Al Jazeera America is canceling its morning news programming, fueling speculation about the future of the American branch of the Qatar-based network.
TVNewser reported that staffers who work on the network’s morning shows will be reassigned to programs broadcast later in the day, but that new assignments for morning show anchors were “unclear.”
AP Photo/Bebeto Matthews
According to Variety, quoting a person familiar with the network, Al Jazeera America canceled both its early morning program and the late morning show.
The New York Post reported about more changes:
The cable outfit told staff on Friday it’s canceling both its morning news report and “Consider This with Antonio Mora” at 11 a.m. It’s also scrapping its 4 p.m. news hour and pushing its 6 p.m. coverage an hour later to 7 p.m.
In addition, Ali Velshi, the host of “Real Money with Ali Velshi,” and Joie Chen’s “America Tonight” are looking at less airtime — either shorter shows or fewer days per week.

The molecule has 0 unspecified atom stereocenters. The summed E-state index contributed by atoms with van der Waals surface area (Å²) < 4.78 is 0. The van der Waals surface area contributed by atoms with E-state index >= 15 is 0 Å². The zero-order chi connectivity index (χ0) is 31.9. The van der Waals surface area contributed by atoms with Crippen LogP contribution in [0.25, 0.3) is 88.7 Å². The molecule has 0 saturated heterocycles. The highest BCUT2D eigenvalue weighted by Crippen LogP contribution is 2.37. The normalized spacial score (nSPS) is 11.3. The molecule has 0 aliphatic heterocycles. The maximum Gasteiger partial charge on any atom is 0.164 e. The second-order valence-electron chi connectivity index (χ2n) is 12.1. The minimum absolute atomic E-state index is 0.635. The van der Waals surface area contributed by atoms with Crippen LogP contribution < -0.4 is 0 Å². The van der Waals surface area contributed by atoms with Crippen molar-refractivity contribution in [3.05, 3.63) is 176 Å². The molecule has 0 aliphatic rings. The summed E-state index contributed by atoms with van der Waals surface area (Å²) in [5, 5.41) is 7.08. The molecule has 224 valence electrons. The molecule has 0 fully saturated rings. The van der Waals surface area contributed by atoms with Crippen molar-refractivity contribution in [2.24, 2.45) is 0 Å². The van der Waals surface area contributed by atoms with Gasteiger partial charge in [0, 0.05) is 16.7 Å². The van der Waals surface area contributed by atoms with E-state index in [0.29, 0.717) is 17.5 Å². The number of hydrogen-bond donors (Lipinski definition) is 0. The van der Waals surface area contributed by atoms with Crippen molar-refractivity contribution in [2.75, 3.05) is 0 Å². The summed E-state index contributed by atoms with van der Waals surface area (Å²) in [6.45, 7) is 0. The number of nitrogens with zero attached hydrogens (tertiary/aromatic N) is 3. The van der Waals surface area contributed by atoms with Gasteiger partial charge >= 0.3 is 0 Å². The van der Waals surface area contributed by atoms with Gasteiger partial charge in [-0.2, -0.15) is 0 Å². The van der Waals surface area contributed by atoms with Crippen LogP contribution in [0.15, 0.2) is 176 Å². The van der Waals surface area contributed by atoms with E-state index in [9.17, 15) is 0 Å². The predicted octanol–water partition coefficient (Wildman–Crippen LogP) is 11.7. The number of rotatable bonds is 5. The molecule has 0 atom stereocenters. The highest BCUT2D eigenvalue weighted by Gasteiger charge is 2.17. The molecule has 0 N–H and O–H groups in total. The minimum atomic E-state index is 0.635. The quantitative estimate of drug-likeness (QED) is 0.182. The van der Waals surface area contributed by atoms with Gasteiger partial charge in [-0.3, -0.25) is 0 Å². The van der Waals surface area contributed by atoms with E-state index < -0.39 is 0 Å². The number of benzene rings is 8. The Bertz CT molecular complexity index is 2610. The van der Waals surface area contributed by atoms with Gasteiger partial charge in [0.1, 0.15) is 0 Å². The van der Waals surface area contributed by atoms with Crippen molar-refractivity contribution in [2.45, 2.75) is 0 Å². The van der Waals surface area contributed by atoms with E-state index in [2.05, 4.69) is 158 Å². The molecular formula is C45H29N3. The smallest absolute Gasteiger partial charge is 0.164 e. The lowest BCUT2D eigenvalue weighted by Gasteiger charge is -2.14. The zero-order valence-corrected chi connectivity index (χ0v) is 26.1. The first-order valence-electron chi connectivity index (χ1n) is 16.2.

According to TVNewser, Al Jazeera America plans to air English-language programming produced in Al Jazeera’s main studio in Qatar in place of domestically produced morning news shows.
“We are always looking at our scheduling calendar in order to offer our audience the most compelling news hours and programs,” the network said in a statement. “Increasingly, we’re finding that viewers are coming us for in-depth reporting and analysis of domestic and global news events, and our goal is to offer that around the clock.”
News of the scheduling changes follows declining viewership for the network which in recent months has reportedly worked to cut costs. Variety described the network as facing an “uphill battle” in its effort to establish a presence in U.S. homes.
National Review Online last week obtained internal emails reflecting a lively debate among Al Jazeera English staffers over the network’s editorial position on the terrorist attacks in France.
Salah-Aldeen Khadr, Al Jazeera English’s executive producer, sent a memo to network journalists imploring them to avoid characterizing the killing of the Charlie Hebdo cartoonists as an assault on free speech and European values and alternately asked if the attackers could have been motivated by French actions in Mali, Libya and against the Islamic State group.
He also asked the network’s anchors and correspondents to question on-air if the phrase “I am Charlie” was “an alienating slogan.”